The energy industry in North Dakota broke virtually all the records in September, according to the most recent statistics from the Department of Mineral Resources (DMR).
Oil production rose about 5%, by 66,000 b/d, while natural gas production was up about 3.6% or 89 MMcf/d.
"This is the first time in about three years that oil has increased more rapidly than gas," DMR Director Lynn Helms said. "We're starting to see oil and gas production synchronize more."
September oil production was 40.7 million bbl (1.36 million b/d) versus 40 million bbl (1.29 million b/d) in August, setting an all-time high. Gas production also set a new record at 75.9 Bcf (2.53 Bcf/d) in September, compared to 75.7 Bcf (2.44 Bcf/d) in August.
The number of producing wells in September also set an all-time mark at 15,287, with 13,262 wells in the Bakken Shale/Three Forks formation.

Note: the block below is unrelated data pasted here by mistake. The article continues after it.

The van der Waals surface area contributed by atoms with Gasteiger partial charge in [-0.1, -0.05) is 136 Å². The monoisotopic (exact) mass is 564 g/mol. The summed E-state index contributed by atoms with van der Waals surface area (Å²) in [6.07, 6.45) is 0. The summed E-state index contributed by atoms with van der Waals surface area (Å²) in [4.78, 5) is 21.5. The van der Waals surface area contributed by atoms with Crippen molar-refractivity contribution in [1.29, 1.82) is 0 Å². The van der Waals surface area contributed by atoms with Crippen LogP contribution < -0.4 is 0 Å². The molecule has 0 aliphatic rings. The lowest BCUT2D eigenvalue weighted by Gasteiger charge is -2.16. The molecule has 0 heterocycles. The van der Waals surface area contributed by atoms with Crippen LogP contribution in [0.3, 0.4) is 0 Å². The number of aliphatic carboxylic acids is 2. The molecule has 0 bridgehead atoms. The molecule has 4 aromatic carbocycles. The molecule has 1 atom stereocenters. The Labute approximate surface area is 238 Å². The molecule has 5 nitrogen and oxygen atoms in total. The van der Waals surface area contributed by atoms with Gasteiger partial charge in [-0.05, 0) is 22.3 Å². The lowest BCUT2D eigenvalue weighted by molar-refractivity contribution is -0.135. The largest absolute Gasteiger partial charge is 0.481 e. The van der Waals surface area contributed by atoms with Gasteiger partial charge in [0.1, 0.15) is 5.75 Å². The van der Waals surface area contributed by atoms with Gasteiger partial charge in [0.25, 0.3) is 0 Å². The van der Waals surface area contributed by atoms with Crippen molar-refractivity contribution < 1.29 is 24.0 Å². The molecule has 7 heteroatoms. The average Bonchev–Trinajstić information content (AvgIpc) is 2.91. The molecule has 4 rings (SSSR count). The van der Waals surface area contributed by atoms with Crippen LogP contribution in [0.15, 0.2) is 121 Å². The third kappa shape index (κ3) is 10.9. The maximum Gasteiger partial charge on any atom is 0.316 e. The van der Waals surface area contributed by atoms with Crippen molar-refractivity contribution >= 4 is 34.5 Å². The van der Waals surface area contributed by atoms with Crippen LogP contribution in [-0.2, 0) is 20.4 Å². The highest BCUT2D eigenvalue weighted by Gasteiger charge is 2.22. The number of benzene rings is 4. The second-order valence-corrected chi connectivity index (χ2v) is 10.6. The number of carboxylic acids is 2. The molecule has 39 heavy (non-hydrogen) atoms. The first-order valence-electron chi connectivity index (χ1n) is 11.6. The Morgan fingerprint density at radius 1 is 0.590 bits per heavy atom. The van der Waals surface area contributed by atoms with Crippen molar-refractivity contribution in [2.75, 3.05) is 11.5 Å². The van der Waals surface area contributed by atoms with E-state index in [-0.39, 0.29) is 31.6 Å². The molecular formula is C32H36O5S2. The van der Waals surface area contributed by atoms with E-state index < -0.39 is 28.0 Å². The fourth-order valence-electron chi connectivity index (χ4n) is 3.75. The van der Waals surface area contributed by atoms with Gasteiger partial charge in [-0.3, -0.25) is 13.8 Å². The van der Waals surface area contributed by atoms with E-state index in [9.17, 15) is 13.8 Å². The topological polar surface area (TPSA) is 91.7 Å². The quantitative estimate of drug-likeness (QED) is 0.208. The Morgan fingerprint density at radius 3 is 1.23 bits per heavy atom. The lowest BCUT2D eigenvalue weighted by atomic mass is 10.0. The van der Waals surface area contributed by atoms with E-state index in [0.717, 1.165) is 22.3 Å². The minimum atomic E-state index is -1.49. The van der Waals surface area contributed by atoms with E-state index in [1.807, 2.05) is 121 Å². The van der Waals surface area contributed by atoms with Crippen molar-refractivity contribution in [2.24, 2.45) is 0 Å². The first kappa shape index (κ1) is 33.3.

In the near term, production should moderate as winter sets in and "we see the effect of lower oil prices," Helms said. Bakken sweet crude was recently fetching $38.75/bbl. The rig count, he said, “has dropped five since October, and I think we'll continue to see it decrease as oil prices decline.”
U.S. oil production topped 10 million b/d recently, Helms noted, and it is forecast to crack the 12 million b/d mark next year. "All this means we are going to have slowed growth for the next few months.”
Director Justin Kringstad of the North Dakota Pipeline Authority said overall oil output from the Williston Basin, which includes Montana and North and South Dakota, is about 1.41 million b/d, with takeaway capacity of 1.42 million b/d.
More pipeline capacity is coming, Kringstad said. He noted that earlier this month Phillips 66 and Bridger Pipeline LLC launched an open season for the Liberty project, which could be in service by late 2020, moving up to 350,000 b/d to Corpus Christi, TX.